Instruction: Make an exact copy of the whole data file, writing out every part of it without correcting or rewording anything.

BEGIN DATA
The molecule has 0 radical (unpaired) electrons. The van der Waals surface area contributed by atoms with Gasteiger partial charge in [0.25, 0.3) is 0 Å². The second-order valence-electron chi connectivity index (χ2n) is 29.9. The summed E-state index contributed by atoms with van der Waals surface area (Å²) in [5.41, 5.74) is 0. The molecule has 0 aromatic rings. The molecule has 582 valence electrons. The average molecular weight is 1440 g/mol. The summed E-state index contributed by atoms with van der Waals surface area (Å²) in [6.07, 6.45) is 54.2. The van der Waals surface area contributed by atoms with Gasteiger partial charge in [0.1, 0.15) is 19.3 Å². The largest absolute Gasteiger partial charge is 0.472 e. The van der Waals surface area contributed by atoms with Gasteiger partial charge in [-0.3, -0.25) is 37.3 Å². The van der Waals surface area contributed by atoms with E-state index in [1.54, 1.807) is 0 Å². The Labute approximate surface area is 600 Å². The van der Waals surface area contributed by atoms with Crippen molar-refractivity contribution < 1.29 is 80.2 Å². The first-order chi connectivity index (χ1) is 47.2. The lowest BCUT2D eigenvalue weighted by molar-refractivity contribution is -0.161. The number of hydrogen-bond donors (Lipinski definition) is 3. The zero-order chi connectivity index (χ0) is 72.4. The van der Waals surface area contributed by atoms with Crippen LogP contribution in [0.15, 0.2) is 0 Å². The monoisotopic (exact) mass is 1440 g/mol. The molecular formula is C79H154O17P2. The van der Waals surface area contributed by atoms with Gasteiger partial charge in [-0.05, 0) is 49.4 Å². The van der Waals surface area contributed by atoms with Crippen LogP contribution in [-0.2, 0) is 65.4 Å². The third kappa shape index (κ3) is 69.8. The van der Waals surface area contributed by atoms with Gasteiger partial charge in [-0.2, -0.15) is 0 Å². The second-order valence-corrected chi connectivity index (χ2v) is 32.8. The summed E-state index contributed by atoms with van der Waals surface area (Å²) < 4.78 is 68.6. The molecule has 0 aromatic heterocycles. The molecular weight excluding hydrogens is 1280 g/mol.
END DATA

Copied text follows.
The molecule has 0 radical (unpaired) electrons. The van der Waals surface area contributed by atoms with Gasteiger partial charge in [0.25, 0.3) is 0 Å². The second-order valence-electron chi connectivity index (χ2n) is 29.9. The summed E-state index contributed by atoms with van der Waals surface area (Å²) in [5.41, 5.74) is 0. The molecule has 0 aromatic rings. The molecule has 582 valence electrons. The average molecular weight is 1440 g/mol. The summed E-state index contributed by atoms with van der Waals surface area (Å²) in [6.07, 6.45) is 54.2. The van der Waals surface area contributed by atoms with Gasteiger partial charge in [0.1, 0.15) is 19.3 Å². The largest absolute Gasteiger partial charge is 0.472 e. The van der Waals surface area contributed by atoms with Gasteiger partial charge in [-0.3, -0.25) is 37.3 Å². The van der Waals surface area contributed by atoms with E-state index in [1.54, 1.807) is 0 Å². The Labute approximate surface area is 600 Å². The van der Waals surface area contributed by atoms with Crippen molar-refractivity contribution < 1.29 is 80.2 Å². The first-order chi connectivity index (χ1) is 47.2. The lowest BCUT2D eigenvalue weighted by molar-refractivity contribution is -0.161. The number of hydrogen-bond donors (Lipinski definition) is 3. The zero-order chi connectivity index (χ0) is 72.4. The van der Waals surface area contributed by atoms with Crippen LogP contribution in [0.15, 0.2) is 0 Å². The monoisotopic (exact) mass is 1440 g/mol. The molecular formula is C79H154O17P2. The van der Waals surface area contributed by atoms with Gasteiger partial charge in [-0.05, 0) is 49.4 Å². The van der Waals surface area contributed by atoms with Crippen LogP contribution in [-0.2, 0) is 65.4 Å². The third kappa shape index (κ3) is 69.8. The van der Waals surface area contributed by atoms with Gasteiger partial charge in [-0.2, -0.15) is 0 Å². The second-order valence-corrected chi connectivity index (χ2v) is 32.8. The summed E-state index contributed by atoms with van der Waals surface area (Å²) < 4.78 is 68.6. The molecule has 0 aromatic heterocycles. The molecular weight excluding hydrogens is 1280 g/mol.